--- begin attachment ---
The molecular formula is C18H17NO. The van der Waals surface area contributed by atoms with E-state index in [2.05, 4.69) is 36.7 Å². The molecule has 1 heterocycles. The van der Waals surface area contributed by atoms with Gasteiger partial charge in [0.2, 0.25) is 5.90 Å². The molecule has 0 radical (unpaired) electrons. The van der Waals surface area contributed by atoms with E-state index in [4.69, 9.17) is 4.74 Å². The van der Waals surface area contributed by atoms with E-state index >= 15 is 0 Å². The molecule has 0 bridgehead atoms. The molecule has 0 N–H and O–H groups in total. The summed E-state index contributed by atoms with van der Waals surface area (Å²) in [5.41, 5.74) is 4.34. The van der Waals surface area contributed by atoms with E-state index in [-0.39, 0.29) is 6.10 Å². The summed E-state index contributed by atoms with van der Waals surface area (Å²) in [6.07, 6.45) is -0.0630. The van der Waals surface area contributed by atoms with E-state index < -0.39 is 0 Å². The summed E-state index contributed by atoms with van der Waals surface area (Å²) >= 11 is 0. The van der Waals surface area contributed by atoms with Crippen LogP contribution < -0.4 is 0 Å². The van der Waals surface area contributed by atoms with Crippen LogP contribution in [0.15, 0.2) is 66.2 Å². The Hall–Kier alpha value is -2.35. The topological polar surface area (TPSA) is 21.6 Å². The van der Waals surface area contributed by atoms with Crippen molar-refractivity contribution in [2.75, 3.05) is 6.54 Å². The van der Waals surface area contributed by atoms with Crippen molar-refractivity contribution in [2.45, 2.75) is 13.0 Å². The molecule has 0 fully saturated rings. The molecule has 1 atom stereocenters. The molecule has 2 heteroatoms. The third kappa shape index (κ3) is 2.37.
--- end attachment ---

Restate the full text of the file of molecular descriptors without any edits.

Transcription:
The molecular formula is C18H17NO. The van der Waals surface area contributed by atoms with E-state index in [2.05, 4.69) is 36.7 Å². The molecule has 1 heterocycles. The van der Waals surface area contributed by atoms with Gasteiger partial charge in [0.2, 0.25) is 5.90 Å². The molecule has 0 radical (unpaired) electrons. The van der Waals surface area contributed by atoms with E-state index in [4.69, 9.17) is 4.74 Å². The van der Waals surface area contributed by atoms with E-state index >= 15 is 0 Å². The molecule has 0 bridgehead atoms. The molecule has 0 N–H and O–H groups in total. The summed E-state index contributed by atoms with van der Waals surface area (Å²) in [5.41, 5.74) is 4.34. The van der Waals surface area contributed by atoms with E-state index in [-0.39, 0.29) is 6.10 Å². The summed E-state index contributed by atoms with van der Waals surface area (Å²) in [6.07, 6.45) is -0.0630. The van der Waals surface area contributed by atoms with E-state index < -0.39 is 0 Å². The summed E-state index contributed by atoms with van der Waals surface area (Å²) >= 11 is 0. The van der Waals surface area contributed by atoms with Crippen LogP contribution < -0.4 is 0 Å². The van der Waals surface area contributed by atoms with Crippen LogP contribution in [0.15, 0.2) is 66.2 Å². The Hall–Kier alpha value is -2.35. The topological polar surface area (TPSA) is 21.6 Å². The van der Waals surface area contributed by atoms with Crippen molar-refractivity contribution in [2.75, 3.05) is 6.54 Å². The van der Waals surface area contributed by atoms with Crippen molar-refractivity contribution in [2.45, 2.75) is 13.0 Å². The molecule has 0 fully saturated rings. The molecule has 1 atom stereocenters. The molecule has 2 heteroatoms. The third kappa shape index (κ3) is 2.37.